I just wanted pancakes
The exercise of free will can be a messy business.
This morning I walked to Mission Beach Cafe just after 8:30am and a line had already formed. “Fuckers,” I thought, knowing and not really knowing that this is how it works. They don’t even open till 9.
Instinctively, and pridefully, I walked further up Guerrero in search of an alternative. After a brief survey of 16th Street I found that there isn’t one, really, except for the Pork Store Cafe, which I know won’t be as good. Should I just settle for a bagel shop, or an ordinary cafe? I wondered. No, I want a nice breakfast, my heart says. I feel I should listen attentively.
Winding back up Valencia, I feel a passing sympathy for Carlin’s, the very average family-owned coffee shop I sometimes drop by en route to the Bart for an early morning flight. There’s no chance I’ll walk in this morning. I want a cafe that feels homey, warm, and welcoming, and that has really good food. Day-old pastries and socioeconomic diversity simply will not do.
An hour earlier I’d been torn between breakfast and yoga. There’s a class I like at Yoga Tree on Valencia, which I hadn’t been to in months. It’s led by a couple I know, and the guy often plays very soulfully on the guitar. It would be nice to see and hear him. But did I really want to get up and walk there by 9am?
This dilemma reappears most Sunday mornings. After tossing and turning for the better part of 20 minutes, I rose, did my Qi Gong exercises, and sat down to meditate. This, I told myself, would help me make the right decision.
Following my breathing, my consciousness was permeated by the scent of pancakes, the warm butter and maple syrup melting on the plate before me in my mind’s eye. I noticed this craving and let it pass into the ether of other sensations: heaviness in my chest, legs taut in their cross-legged position. Then my consciousness shifted to compassionate awareness of all beings. The wider hunger that stretched beyond my stomach and its deeply felt need was the larger, all-encompassing Truth, I saw. Fleetingly, I thought of doing something, maybe feeding the homeless instead of treating myself. But as I bowed to the blank wall before my bed and exited my meditation posture, I remembered only the pancakes.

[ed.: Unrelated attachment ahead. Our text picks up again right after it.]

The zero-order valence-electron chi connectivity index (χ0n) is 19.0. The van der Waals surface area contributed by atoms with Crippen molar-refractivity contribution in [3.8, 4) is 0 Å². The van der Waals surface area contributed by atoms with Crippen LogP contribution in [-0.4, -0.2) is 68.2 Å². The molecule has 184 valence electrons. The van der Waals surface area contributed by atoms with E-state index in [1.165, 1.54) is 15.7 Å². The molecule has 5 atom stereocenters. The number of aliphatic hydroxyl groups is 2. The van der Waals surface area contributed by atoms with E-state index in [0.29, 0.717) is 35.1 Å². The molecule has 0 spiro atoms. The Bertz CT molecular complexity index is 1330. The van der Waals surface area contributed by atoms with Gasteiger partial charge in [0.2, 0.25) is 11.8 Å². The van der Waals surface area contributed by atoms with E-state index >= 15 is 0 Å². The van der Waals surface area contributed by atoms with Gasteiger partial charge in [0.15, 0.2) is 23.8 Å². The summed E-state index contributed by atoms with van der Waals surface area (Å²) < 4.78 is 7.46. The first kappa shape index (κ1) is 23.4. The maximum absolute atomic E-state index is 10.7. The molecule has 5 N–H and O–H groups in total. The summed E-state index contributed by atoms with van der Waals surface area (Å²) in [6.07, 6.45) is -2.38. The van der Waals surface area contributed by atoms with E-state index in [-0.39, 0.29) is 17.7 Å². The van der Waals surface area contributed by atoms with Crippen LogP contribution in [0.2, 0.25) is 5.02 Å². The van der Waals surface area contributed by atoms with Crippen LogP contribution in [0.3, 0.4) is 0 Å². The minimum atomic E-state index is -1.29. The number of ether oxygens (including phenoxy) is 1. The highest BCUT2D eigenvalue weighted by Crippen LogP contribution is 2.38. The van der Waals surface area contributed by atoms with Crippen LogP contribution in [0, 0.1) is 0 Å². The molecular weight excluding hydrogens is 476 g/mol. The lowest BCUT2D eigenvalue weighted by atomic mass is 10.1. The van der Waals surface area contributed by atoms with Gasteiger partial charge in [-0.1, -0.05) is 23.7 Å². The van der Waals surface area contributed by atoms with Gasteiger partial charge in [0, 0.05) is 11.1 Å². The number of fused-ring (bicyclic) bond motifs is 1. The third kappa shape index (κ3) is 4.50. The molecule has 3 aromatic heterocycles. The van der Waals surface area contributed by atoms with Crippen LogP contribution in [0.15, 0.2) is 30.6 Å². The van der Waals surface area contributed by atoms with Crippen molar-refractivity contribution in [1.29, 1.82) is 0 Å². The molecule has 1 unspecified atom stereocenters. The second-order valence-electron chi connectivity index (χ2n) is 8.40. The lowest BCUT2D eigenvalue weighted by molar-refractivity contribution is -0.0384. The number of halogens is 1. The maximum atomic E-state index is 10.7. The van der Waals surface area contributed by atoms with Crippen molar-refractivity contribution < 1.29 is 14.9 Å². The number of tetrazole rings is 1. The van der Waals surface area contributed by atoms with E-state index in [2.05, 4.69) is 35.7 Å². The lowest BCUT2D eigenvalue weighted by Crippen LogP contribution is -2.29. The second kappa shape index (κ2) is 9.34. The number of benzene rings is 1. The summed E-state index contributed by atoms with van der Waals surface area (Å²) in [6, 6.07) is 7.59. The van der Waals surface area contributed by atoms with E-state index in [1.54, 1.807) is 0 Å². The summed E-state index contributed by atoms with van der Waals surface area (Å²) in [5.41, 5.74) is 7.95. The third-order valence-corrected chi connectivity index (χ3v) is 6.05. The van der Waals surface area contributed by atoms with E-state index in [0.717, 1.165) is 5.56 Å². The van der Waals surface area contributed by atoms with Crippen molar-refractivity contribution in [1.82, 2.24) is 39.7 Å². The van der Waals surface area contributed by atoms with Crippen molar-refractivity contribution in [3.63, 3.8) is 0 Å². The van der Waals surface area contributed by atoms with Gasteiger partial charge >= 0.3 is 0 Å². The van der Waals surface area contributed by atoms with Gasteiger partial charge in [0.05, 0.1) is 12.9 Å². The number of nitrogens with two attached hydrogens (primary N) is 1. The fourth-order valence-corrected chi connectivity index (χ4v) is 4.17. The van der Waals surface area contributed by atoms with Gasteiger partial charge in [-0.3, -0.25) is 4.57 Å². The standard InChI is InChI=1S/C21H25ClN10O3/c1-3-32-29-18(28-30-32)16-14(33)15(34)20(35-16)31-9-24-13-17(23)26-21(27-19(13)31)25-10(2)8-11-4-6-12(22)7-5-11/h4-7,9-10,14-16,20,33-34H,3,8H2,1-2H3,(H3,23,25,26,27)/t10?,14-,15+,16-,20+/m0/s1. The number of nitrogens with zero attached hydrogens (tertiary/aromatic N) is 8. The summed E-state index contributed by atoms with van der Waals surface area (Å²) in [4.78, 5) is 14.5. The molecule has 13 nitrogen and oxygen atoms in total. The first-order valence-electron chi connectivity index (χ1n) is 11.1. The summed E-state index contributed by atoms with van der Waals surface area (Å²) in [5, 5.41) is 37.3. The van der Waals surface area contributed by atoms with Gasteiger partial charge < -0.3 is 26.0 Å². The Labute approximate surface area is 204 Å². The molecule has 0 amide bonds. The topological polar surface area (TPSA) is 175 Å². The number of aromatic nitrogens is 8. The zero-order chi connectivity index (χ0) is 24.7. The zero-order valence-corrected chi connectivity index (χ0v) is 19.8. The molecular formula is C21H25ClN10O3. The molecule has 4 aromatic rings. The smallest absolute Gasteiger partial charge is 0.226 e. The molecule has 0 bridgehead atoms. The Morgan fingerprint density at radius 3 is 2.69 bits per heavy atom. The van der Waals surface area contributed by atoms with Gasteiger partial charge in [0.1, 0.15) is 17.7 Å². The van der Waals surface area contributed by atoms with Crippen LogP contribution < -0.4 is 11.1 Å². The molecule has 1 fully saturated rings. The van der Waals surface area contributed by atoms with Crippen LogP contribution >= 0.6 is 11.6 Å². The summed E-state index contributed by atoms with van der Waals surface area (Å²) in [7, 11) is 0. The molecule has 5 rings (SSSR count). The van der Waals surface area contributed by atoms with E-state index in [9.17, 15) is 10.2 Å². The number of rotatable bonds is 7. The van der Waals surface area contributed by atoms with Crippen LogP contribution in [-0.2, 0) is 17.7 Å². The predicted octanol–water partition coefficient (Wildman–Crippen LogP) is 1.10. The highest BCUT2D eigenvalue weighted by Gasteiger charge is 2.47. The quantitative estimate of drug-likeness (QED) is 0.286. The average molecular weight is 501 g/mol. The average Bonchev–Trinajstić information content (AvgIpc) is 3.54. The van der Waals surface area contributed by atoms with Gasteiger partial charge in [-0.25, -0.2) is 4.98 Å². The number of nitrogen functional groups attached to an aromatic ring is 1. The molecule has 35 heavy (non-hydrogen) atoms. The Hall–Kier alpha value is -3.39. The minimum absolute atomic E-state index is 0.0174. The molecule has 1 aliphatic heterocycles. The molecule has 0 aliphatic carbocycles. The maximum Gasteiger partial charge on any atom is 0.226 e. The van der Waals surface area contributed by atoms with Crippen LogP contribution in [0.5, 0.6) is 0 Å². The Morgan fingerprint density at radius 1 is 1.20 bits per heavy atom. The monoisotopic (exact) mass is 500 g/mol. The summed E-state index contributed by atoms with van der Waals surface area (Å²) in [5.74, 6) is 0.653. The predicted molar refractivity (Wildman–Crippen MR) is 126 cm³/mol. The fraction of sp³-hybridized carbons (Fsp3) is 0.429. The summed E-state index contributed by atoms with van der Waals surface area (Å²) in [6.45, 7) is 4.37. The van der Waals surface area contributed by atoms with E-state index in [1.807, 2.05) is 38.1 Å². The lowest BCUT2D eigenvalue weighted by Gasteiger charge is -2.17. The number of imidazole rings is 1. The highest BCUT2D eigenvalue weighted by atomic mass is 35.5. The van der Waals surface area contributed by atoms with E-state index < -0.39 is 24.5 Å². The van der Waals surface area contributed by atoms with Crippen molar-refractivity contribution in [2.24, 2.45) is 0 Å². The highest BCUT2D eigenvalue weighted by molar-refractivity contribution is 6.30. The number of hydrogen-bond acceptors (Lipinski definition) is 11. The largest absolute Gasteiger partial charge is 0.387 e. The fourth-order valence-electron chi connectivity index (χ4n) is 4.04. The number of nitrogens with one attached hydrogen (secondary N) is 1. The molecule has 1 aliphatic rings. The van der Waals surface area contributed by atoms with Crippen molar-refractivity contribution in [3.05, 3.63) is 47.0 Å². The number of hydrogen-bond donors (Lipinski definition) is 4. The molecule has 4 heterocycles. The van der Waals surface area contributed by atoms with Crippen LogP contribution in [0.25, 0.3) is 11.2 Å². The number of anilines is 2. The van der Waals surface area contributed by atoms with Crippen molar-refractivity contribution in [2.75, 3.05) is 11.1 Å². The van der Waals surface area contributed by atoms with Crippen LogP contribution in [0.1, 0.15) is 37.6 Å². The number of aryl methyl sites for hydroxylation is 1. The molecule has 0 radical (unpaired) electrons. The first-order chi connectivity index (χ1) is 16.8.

Outside the Mission Beach Cafe, or the MBC as they sometimes call themselves on the menu, I justified the insult of waiting for a table before 9am by reading the New Yorker. This felt like a subtle rebuke to the culture I was indisputably part of, the yoga pants and expensive hoodie people who (I like to think) see themselves more innocently than I do.
The truth is that I was worried about getting a table, worried my private hunger would not be sated. I glanced up at 9:03 and saw that the door still hadn’t opened. What was this, an art opening? A VIP event?
As I stood by silently fuming, two men retrieved a long bench from a nearby garage. They set it along the side of the restaurant for more people to sit and wait. Still, the door hadn’t opened.
“In reality,” Adam Gopnik writes, summarizing a new book by Yuval Noah Harari, “we have merely a self-deluding, ‘narrating self,’ one that recites obviously tendentious stories, shaped by our evolutionary history to help us cope with life. We are — this is his most emphatic point — already machines of a kind, robots unaware of our own programming. Humanism will be replaced by Dataism; and if the humanist revolution made us masters the Dataist revolution will make us pets.”
I felt like a pet when I got to the front of the line and realized there was a list!
At this point I got snippy with the bearded white guy who asked if I was on it.
“Dude, I’ve been standing here for 20 minutes, I just want a table.”
This was both a poor argument and a lie. But he seemed willing to oblige my ill temper along with the other patrons.
“Well, if you can just wait while I seat the other single party ahead of you,” he said. As a dear friend pointed out via text, at least he didn’t say “taste it.”
As I continued to wait I insisted on standing inside the MBC, where inoffensive hip hop boomed on high quality speakers. “Fuckers,” I thought again while looking around for a menu.
Once I was seated in a plush stool by the window, I felt little aggravation. Only eagerness. My complaints, it seems, are contingent on knowing I’ll be fed. Well.
This too is part of Donald Trump’s America. The legions of liberal-minded, affluent self-care takers who bulge through the streets of cities like San Francisco know how to rehearse arguments for the apocalypse. But over House-Cured Salmon Crostini and Spinach Salad, or Mission Beach Dropped Eggs, one wonders who really cares. And why should they?
For the record, I chose pancakes.